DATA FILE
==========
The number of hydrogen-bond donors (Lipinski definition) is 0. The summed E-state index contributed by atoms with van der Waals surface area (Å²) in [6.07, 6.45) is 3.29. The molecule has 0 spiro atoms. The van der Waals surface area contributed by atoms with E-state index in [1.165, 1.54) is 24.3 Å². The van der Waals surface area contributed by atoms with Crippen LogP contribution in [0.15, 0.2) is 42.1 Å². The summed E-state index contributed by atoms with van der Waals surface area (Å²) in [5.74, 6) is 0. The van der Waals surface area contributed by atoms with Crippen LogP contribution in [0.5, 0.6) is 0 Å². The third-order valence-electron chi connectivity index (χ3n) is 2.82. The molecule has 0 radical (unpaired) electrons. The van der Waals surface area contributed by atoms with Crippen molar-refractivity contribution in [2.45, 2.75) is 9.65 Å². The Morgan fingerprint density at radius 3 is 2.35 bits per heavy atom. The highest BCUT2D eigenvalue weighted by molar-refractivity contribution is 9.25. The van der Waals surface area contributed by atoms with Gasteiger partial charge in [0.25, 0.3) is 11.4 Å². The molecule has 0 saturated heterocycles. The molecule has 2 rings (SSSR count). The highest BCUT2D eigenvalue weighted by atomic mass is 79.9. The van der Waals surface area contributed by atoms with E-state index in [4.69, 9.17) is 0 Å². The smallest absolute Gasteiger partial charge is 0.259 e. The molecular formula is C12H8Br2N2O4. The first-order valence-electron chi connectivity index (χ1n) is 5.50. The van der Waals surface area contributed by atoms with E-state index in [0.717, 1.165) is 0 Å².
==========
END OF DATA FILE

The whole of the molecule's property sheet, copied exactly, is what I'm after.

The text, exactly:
The number of hydrogen-bond donors (Lipinski definition) is 0. The summed E-state index contributed by atoms with van der Waals surface area (Å²) in [6.07, 6.45) is 3.29. The molecule has 0 spiro atoms. The van der Waals surface area contributed by atoms with E-state index in [1.165, 1.54) is 24.3 Å². The van der Waals surface area contributed by atoms with Crippen LogP contribution in [0.15, 0.2) is 42.1 Å². The summed E-state index contributed by atoms with van der Waals surface area (Å²) in [5.74, 6) is 0. The van der Waals surface area contributed by atoms with Crippen LogP contribution in [0.5, 0.6) is 0 Å². The third-order valence-electron chi connectivity index (χ3n) is 2.82. The molecule has 0 radical (unpaired) electrons. The van der Waals surface area contributed by atoms with Crippen molar-refractivity contribution in [2.45, 2.75) is 9.65 Å². The Morgan fingerprint density at radius 3 is 2.35 bits per heavy atom. The highest BCUT2D eigenvalue weighted by molar-refractivity contribution is 9.25. The van der Waals surface area contributed by atoms with Gasteiger partial charge in [0.25, 0.3) is 11.4 Å². The molecule has 0 saturated heterocycles. The molecule has 2 rings (SSSR count). The highest BCUT2D eigenvalue weighted by atomic mass is 79.9. The van der Waals surface area contributed by atoms with E-state index in [4.69, 9.17) is 0 Å². The smallest absolute Gasteiger partial charge is 0.259 e. The molecular formula is C12H8Br2N2O4. The first-order valence-electron chi connectivity index (χ1n) is 5.50. The van der Waals surface area contributed by atoms with E-state index in [0.717, 1.165) is 0 Å².